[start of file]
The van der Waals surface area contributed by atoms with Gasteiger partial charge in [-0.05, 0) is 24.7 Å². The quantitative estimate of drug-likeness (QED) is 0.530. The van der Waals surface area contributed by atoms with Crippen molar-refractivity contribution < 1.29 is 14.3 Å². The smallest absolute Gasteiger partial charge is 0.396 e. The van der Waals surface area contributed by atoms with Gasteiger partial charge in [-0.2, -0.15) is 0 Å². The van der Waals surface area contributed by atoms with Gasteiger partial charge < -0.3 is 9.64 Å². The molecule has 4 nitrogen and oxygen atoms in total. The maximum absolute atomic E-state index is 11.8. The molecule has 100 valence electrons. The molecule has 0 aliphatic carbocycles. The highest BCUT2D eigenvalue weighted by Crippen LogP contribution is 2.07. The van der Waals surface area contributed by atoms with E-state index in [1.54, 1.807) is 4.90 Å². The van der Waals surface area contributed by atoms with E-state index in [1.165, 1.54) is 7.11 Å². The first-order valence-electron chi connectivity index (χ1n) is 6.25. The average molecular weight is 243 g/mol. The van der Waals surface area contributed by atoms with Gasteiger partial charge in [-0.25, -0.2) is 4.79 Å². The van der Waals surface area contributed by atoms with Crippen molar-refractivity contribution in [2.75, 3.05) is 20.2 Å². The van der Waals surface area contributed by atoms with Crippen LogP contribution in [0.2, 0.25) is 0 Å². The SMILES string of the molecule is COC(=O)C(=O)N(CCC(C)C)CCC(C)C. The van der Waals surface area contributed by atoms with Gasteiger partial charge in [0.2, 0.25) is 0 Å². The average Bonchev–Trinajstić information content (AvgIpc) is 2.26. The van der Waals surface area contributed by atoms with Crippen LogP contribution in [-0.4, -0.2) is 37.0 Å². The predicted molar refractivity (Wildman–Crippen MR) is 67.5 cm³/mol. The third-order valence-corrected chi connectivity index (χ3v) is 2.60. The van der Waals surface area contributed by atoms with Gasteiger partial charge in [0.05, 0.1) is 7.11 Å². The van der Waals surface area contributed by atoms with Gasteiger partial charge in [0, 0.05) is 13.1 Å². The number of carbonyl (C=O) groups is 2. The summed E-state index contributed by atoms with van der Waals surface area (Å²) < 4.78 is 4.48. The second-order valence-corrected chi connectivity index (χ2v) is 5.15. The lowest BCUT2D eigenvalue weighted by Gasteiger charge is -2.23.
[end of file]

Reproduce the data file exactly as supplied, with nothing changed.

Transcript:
The van der Waals surface area contributed by atoms with Gasteiger partial charge in [-0.05, 0) is 24.7 Å². The quantitative estimate of drug-likeness (QED) is 0.530. The van der Waals surface area contributed by atoms with Crippen molar-refractivity contribution < 1.29 is 14.3 Å². The smallest absolute Gasteiger partial charge is 0.396 e. The van der Waals surface area contributed by atoms with Gasteiger partial charge in [-0.2, -0.15) is 0 Å². The van der Waals surface area contributed by atoms with Gasteiger partial charge < -0.3 is 9.64 Å². The molecule has 4 nitrogen and oxygen atoms in total. The maximum absolute atomic E-state index is 11.8. The molecule has 100 valence electrons. The molecule has 0 aliphatic carbocycles. The highest BCUT2D eigenvalue weighted by Crippen LogP contribution is 2.07. The van der Waals surface area contributed by atoms with E-state index in [1.54, 1.807) is 4.90 Å². The van der Waals surface area contributed by atoms with E-state index in [1.165, 1.54) is 7.11 Å². The first-order valence-electron chi connectivity index (χ1n) is 6.25. The average molecular weight is 243 g/mol. The van der Waals surface area contributed by atoms with Gasteiger partial charge in [-0.25, -0.2) is 4.79 Å². The van der Waals surface area contributed by atoms with Crippen molar-refractivity contribution in [2.75, 3.05) is 20.2 Å². The van der Waals surface area contributed by atoms with Crippen LogP contribution in [0.2, 0.25) is 0 Å². The SMILES string of the molecule is COC(=O)C(=O)N(CCC(C)C)CCC(C)C. The van der Waals surface area contributed by atoms with Gasteiger partial charge in [0.2, 0.25) is 0 Å². The average Bonchev–Trinajstić information content (AvgIpc) is 2.26. The van der Waals surface area contributed by atoms with Crippen LogP contribution in [-0.4, -0.2) is 37.0 Å². The predicted molar refractivity (Wildman–Crippen MR) is 67.5 cm³/mol. The third-order valence-corrected chi connectivity index (χ3v) is 2.60. The van der Waals surface area contributed by atoms with Gasteiger partial charge in [0.05, 0.1) is 7.11 Å². The van der Waals surface area contributed by atoms with Gasteiger partial charge in [0, 0.05) is 13.1 Å². The number of carbonyl (C=O) groups is 2. The summed E-state index contributed by atoms with van der Waals surface area (Å²) < 4.78 is 4.48. The second-order valence-corrected chi connectivity index (χ2v) is 5.15. The lowest BCUT2D eigenvalue weighted by Gasteiger charge is -2.23.